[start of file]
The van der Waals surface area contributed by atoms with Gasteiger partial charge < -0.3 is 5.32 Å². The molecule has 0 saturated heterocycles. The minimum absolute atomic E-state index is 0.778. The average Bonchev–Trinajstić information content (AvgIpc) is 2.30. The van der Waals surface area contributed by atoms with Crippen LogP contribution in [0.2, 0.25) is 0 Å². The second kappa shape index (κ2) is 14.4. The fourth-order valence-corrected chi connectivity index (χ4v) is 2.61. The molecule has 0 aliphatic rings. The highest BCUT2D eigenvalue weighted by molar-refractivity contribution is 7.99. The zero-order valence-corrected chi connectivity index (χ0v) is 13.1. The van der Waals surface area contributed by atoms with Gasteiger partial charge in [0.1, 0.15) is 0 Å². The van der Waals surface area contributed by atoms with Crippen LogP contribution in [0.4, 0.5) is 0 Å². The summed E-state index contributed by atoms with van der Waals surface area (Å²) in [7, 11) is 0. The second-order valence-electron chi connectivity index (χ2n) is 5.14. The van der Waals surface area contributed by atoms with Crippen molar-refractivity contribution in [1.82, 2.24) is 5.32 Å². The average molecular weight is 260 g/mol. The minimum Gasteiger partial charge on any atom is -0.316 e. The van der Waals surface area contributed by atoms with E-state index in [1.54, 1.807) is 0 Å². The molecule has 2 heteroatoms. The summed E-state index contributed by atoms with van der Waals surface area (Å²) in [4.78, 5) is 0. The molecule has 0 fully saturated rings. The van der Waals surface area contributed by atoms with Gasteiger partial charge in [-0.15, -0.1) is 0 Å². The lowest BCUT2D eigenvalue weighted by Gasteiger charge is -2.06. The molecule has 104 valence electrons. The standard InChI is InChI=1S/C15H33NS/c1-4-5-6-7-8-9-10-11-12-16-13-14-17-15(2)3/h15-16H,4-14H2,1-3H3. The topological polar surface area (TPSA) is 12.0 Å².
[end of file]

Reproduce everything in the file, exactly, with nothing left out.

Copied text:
The van der Waals surface area contributed by atoms with Gasteiger partial charge < -0.3 is 5.32 Å². The molecule has 0 saturated heterocycles. The minimum absolute atomic E-state index is 0.778. The average Bonchev–Trinajstić information content (AvgIpc) is 2.30. The van der Waals surface area contributed by atoms with Crippen LogP contribution in [0.2, 0.25) is 0 Å². The second kappa shape index (κ2) is 14.4. The fourth-order valence-corrected chi connectivity index (χ4v) is 2.61. The molecule has 0 aliphatic rings. The highest BCUT2D eigenvalue weighted by molar-refractivity contribution is 7.99. The zero-order valence-corrected chi connectivity index (χ0v) is 13.1. The van der Waals surface area contributed by atoms with Gasteiger partial charge in [0.1, 0.15) is 0 Å². The van der Waals surface area contributed by atoms with Crippen LogP contribution in [0.4, 0.5) is 0 Å². The summed E-state index contributed by atoms with van der Waals surface area (Å²) in [7, 11) is 0. The second-order valence-electron chi connectivity index (χ2n) is 5.14. The van der Waals surface area contributed by atoms with Crippen molar-refractivity contribution in [1.82, 2.24) is 5.32 Å². The average molecular weight is 260 g/mol. The minimum Gasteiger partial charge on any atom is -0.316 e. The van der Waals surface area contributed by atoms with E-state index in [1.54, 1.807) is 0 Å². The molecule has 2 heteroatoms. The summed E-state index contributed by atoms with van der Waals surface area (Å²) in [4.78, 5) is 0. The molecule has 0 fully saturated rings. The van der Waals surface area contributed by atoms with Gasteiger partial charge in [-0.15, -0.1) is 0 Å². The lowest BCUT2D eigenvalue weighted by Gasteiger charge is -2.06. The molecule has 104 valence electrons. The standard InChI is InChI=1S/C15H33NS/c1-4-5-6-7-8-9-10-11-12-16-13-14-17-15(2)3/h15-16H,4-14H2,1-3H3. The topological polar surface area (TPSA) is 12.0 Å².